Sam Harris, Holocaust Survivor
THURSDAY APRIL 11, 2013
7 p.m. Fine Arts Center Main Theatre
Harris is a child survivor of the Holocaust. Sam was born Szlamek Rzeznik in
May 1935 in Deblin, Poland. Sam was only four years old when World War II
broke out in 1939. Upon Nazi occupation a portion of Deblin was turned into a
ghetto where Sammy and his family lived. Soon overcrowding, lack of food and
medication caused men, women and children to die on the streets of Deblin from
typhus, dysentery and starvation.
In 1942, Sammy
and his family were rounded up for deportation. During the chaos of the round up
Sammy’s father pushed him out line and told him to run and hide. Sammy watched
his parents and four sisters and brothers march towards the railcars. That was
the last time Sammy saw his family. Sammy was able to escape death, his
survival was nothing short of a miracle.
As the round ups
decreased the Deblin ghetto was converted into a concentration camp where Sammy
survived. Since he was too young to work he hid from the guards, hiding in the
darkness of the barracks.
In 1944, as the war
approached Deblin the Nazis moved the Jewish workers from the Deblin camp to
Czestochowa concentration camp. Upon arrival in the main camp Sammy was lifted
up, kissed and hugged, and passed overhead from hand to hand by each prisoner.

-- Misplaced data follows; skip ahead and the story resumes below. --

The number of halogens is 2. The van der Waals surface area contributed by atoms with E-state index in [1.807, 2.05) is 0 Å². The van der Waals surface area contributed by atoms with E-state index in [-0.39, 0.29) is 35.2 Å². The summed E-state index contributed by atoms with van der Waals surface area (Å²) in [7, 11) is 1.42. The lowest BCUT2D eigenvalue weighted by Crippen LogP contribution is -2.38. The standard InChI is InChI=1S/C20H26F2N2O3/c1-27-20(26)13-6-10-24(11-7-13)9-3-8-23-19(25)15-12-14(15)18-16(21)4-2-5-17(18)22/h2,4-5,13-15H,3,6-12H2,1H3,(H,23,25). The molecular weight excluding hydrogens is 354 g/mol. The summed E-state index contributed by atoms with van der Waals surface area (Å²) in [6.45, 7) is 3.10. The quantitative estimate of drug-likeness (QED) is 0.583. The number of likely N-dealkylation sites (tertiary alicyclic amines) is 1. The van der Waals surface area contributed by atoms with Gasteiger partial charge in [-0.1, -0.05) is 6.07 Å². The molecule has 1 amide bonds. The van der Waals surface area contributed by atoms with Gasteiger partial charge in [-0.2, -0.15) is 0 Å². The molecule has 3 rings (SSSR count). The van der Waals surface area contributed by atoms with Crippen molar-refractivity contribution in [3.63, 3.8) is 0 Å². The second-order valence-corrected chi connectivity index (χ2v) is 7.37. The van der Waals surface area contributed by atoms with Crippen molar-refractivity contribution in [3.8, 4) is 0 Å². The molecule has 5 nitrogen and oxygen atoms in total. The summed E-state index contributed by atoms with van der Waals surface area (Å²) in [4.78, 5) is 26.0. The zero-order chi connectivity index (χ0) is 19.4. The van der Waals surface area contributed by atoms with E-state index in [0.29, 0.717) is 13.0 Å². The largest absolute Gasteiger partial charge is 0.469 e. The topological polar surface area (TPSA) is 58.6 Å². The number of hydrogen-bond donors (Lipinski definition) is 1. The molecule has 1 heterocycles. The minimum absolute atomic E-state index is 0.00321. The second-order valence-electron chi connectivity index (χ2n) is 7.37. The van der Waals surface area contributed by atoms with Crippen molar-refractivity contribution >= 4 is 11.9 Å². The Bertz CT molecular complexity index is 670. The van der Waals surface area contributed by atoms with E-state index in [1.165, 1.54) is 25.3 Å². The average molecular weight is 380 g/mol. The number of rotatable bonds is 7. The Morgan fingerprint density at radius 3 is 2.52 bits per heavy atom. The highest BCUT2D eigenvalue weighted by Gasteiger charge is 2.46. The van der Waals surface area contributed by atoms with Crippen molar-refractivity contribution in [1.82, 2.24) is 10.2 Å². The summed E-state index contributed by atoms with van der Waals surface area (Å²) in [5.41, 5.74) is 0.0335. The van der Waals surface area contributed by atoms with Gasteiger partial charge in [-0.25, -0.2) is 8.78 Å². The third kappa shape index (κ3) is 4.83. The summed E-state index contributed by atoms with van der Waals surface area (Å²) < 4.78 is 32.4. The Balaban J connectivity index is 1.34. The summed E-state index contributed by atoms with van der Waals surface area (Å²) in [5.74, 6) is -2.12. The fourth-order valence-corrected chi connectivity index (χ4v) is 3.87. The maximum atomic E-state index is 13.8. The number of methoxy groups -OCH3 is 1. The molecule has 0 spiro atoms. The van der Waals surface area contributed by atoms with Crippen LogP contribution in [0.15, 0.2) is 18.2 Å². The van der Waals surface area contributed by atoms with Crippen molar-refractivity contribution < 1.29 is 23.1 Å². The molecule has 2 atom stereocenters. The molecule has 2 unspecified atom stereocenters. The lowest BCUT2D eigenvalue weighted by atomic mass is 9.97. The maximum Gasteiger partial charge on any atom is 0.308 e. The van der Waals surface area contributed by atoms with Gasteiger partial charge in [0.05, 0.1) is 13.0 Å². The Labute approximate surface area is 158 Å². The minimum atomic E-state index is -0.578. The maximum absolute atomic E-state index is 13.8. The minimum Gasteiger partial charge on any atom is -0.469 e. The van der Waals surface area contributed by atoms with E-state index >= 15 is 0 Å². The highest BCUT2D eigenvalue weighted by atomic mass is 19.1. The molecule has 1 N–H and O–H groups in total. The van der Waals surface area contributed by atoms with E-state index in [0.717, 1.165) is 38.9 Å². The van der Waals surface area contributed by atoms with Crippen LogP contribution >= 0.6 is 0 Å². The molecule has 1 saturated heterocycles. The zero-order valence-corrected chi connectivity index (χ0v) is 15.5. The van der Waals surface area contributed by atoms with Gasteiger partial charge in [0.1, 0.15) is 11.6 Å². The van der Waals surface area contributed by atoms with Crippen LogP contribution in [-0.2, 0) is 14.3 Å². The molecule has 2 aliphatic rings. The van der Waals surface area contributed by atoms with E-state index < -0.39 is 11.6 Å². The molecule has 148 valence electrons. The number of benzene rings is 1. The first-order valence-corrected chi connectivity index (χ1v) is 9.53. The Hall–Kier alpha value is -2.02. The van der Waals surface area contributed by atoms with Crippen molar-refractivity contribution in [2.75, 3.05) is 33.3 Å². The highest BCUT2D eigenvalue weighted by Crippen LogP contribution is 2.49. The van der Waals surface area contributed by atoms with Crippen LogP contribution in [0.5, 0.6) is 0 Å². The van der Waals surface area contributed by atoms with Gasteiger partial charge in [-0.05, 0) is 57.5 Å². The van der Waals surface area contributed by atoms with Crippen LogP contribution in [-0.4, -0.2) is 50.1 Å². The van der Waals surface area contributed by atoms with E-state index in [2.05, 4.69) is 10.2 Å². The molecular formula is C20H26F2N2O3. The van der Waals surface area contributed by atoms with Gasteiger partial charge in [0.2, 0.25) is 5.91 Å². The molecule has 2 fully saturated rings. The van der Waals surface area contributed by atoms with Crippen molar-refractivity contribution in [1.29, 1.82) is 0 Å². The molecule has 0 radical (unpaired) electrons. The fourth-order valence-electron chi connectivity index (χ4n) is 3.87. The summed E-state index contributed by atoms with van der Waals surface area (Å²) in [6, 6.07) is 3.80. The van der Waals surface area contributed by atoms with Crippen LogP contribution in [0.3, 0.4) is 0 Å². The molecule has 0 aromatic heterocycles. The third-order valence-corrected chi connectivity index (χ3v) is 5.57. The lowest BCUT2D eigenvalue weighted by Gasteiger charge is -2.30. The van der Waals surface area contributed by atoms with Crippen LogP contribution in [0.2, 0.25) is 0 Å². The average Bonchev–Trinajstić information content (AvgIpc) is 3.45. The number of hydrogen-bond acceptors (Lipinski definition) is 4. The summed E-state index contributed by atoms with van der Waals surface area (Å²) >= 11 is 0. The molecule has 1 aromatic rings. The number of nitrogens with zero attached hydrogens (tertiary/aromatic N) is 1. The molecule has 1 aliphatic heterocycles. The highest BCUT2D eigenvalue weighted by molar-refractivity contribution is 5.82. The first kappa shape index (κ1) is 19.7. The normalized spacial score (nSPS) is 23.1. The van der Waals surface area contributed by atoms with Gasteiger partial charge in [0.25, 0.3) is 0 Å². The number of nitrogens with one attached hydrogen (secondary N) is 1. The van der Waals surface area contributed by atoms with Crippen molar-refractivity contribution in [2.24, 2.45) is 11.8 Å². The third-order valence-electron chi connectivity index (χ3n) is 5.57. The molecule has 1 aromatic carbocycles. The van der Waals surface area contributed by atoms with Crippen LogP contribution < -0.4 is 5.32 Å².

The prisoners, many of whom had lost their own children, were overjoyed at
seeing a child.
On January 16, 1945,
Sammy was liberated by the Russian army. As a young child, he survived four
years in the Deblin and Czestochowa concentration camps. After living in an
orphanage in Lublin, Poland and then Vienna, Austria, Sammy made his way to the
United States and lived in a foster home in Chicago. On April 10, 1948, through
the Jewish Children’s Bureau Sammy was adopted by Dr. Ellis and Harriett Harris
in Northbrook, Illinois.
Today, Sam serves as President of the Holocaust Memorial Foundation of
Illinois and is leading the efforts to build the new Illinois Holocaust Museum
and Education Center. He continues to speak extensively on the local and state
level about the lessons of the Holocaust and his experiences, which can be found
in his memoir Sammy: A Child
Survivor of the Holocaust. [from the Illinois Holocaust Museum and
Education Center website]